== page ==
Opinion 98 - 15


This opinion represents the views of the Office of the State Comptroller at the time it was rendered. The opinion may no longer represent those views if, among other things, there have been subsequent court cases or statutory amendments that bear on the issues discussed in the opinion.

HISTORIC PRESERVATION -- Town Building (need for referendum when selling)

REAL PROPERTY -- Sale (by town of historic building)

REFERENDUM -- Permissive (need for in town when selling historic building)

GENERAL MUNICIPAL LAW, §119-dd; TOWN LAW, §64(2): A town may sell an historic building pursuant to the procedural requirements of General Municipal Law, §119-dd(4) and such sale is not subject to the permissive referendum requirements of Town Law, §64(2).

You ask whether the sale by a town of an historic building pursuant to General Municipal Law, §119-dd(4) is subject to the permissive referendum requirements of Town Law, §64(2).

Town Law, §64(2), enacted by chapter 634 of the Laws of 1932, authorizes town boards, by resolution subject to permissive referendum, to convey unneeded town real property. Article 5-K of the General Municipal Law (§119-aa et seq., added L 1980, ch 354) relates to local government programs for the preservation, restoration and maintenance of the historical, architectural, archeological and cultural environment (see General Municipal Law, §119-aa). Section 119-dd of the General Municipal Law, concerning local historic preservation programs, provides that, "[i]n addition to existing powers and authorities for local historic preservation programs", the local legislative body of a municipal corporation, after public notice appropriately given at least 30 days prior to the anticipated date of availability, may lease or sell historic buildings or structures upon such terms and conditions as the local legislative body deems appropriate to ensure the maintenance of the historic quality of the buildings and structures (General Municipal Law, §119-dd[4]). The sale or lease must be for fair and adequate consideration of the building and structures and, in no event, may be less than the expenses incurred by the municipality with respect to the building and structures for acquisition, restoration, improvement and interest charges (id.). Section 119-dd contains no referendum requirement.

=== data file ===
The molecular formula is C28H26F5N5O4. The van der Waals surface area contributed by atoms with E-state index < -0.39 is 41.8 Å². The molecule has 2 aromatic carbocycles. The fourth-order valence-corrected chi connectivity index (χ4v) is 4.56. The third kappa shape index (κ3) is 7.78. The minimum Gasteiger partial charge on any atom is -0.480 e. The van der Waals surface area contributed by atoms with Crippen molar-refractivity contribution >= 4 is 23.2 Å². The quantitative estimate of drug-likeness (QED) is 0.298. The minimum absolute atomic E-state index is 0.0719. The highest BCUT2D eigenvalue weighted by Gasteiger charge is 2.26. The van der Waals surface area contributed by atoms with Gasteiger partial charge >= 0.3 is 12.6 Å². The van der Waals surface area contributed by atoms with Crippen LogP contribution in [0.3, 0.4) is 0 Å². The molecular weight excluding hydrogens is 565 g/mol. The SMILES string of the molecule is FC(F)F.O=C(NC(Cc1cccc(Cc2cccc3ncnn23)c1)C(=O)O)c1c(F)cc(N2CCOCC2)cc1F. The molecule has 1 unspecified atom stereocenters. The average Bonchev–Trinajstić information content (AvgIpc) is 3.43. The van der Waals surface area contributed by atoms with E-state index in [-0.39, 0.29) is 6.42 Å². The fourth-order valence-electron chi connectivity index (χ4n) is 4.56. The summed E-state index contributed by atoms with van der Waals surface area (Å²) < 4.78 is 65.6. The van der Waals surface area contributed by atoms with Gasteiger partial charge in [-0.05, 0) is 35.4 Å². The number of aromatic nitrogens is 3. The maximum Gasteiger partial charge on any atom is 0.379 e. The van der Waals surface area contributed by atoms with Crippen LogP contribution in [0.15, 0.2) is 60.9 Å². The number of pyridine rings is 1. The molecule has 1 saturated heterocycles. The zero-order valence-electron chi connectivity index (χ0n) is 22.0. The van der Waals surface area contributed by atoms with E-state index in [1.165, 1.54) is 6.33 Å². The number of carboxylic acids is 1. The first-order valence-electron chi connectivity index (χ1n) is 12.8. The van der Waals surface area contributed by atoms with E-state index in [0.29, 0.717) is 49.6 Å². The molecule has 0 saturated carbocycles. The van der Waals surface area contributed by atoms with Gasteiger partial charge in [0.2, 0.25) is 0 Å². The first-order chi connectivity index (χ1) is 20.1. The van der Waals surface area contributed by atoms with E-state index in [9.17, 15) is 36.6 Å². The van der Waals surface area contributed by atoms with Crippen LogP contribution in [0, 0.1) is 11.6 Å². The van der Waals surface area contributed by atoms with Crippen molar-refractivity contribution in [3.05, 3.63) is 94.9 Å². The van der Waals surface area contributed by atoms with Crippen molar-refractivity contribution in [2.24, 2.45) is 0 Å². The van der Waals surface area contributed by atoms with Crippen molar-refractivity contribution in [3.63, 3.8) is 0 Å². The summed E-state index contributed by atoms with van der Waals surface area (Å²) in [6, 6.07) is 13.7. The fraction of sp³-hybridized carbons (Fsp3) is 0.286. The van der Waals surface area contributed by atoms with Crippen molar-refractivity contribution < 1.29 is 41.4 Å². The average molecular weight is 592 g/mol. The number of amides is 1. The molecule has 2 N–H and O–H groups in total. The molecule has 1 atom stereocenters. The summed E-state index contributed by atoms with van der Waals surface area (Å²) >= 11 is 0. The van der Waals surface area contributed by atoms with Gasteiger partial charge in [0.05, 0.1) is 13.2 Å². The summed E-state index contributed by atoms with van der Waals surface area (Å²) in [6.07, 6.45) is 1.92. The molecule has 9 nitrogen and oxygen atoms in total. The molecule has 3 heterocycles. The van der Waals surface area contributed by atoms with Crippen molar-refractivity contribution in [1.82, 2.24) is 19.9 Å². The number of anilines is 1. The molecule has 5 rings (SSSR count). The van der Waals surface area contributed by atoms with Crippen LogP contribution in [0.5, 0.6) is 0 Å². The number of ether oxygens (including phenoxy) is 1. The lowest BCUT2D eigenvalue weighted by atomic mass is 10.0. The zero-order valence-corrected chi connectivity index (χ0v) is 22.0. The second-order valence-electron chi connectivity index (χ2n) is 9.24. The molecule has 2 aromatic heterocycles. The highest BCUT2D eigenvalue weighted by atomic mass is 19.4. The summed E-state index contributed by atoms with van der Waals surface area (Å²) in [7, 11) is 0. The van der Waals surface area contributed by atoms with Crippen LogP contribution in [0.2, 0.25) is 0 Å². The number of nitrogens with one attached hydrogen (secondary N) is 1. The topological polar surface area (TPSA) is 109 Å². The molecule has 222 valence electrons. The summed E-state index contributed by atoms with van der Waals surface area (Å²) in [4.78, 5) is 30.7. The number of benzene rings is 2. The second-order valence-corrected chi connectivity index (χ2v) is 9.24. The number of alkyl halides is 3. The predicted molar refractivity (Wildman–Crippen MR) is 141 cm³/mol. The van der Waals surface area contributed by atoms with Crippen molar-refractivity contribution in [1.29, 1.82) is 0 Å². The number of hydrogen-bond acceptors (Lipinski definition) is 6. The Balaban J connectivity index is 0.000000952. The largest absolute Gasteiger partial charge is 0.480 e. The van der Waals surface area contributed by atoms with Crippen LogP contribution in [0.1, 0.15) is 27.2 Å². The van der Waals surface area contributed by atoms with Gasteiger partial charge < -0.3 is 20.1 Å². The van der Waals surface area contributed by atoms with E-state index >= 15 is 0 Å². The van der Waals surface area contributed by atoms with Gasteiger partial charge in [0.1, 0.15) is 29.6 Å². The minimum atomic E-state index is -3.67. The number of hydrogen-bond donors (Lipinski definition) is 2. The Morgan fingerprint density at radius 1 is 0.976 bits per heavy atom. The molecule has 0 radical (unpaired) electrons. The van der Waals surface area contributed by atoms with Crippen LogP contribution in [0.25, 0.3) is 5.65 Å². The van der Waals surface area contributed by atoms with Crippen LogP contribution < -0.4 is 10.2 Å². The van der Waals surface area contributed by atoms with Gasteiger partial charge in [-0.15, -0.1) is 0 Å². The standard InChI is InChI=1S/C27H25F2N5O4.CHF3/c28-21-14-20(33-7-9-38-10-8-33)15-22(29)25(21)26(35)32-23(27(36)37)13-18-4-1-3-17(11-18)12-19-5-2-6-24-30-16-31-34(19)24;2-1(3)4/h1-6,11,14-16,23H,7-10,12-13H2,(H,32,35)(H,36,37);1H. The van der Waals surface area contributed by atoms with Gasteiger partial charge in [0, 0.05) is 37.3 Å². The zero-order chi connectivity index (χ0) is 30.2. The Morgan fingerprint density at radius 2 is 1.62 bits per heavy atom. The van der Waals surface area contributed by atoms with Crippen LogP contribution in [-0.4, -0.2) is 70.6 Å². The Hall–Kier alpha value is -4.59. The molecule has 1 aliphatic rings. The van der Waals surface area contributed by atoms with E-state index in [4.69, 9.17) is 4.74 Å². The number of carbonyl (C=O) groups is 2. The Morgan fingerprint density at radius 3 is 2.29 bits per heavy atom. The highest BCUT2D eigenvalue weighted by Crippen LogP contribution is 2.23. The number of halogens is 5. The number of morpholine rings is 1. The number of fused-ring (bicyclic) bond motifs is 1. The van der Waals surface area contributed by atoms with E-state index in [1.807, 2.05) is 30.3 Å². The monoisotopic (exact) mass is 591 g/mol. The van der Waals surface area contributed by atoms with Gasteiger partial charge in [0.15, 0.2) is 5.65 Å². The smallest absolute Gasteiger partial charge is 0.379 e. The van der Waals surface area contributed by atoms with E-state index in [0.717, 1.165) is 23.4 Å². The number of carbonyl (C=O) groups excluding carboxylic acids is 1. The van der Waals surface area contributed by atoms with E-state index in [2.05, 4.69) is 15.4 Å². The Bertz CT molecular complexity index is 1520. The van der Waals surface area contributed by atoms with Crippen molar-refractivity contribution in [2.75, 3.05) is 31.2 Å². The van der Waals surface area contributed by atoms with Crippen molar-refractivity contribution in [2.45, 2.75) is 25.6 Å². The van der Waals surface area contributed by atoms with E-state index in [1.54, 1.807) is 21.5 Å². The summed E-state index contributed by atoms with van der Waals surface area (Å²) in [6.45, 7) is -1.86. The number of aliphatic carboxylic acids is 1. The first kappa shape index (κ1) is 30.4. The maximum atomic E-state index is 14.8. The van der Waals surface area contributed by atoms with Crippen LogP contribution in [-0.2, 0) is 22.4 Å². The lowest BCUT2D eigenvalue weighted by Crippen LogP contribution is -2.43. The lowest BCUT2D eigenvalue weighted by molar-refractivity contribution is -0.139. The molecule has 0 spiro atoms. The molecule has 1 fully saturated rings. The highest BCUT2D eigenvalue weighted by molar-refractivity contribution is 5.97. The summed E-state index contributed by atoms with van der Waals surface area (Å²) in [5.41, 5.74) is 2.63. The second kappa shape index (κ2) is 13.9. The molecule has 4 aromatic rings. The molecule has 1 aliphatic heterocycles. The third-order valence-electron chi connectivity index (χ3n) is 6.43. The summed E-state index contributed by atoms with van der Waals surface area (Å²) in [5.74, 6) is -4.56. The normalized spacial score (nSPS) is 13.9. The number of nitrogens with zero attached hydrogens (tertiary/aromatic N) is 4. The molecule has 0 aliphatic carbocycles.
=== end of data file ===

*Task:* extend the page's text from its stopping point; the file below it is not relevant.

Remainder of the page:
It is a fundamental rule of statutory construction that a prior general statute yields to later more specific statutes (see, gen., McKinney's Statutes, §397). Applying that rule here, we note that section 119-dd(4) of the General Municipal Law was enacted after Town Law, §64(2) and specifically relates to the conveyance of historic buildings and structures. Moreover, by its express terms, it is a grant of authority "[i]n addition to existing powers and authorities for local historical preservation programs". Therefore, in our opinion, section 119-dd(4) contains the controlling statutory procedures and the referendum requirements of Town Law, §64(2), an earlier general statute, do not apply.

We note that this conclusion is supported by the case of Grayson v Town of Huntington, 144 Misc 2d 1064, 545 NYS2d 633 affd 160 AD2d 835, 554 NYS2d 269 app den 76 NY2d 714, 564 NYS2d 718. In that case, the court held that the specific provisions of Public Housing Law, §124, which authorizes the grant, lease or conveyance of municipal real property to a public housing authority and contains no referendum requirement, controls over the more general requirements of Town Law, §64(2) (see also 1992 Opns St Comp No. 92-32, p 82).

Accordingly, it is our opinion that a town may sell an historic building pursuant to the procedural requirements of General Municipal Law, §119-dd(4) and such sale is not subject to the permissive referendum requirements of Town Law, §64(2).

August 10, 1998
Daniel Pozin, Esq., Attorney at Law
Town of New Castle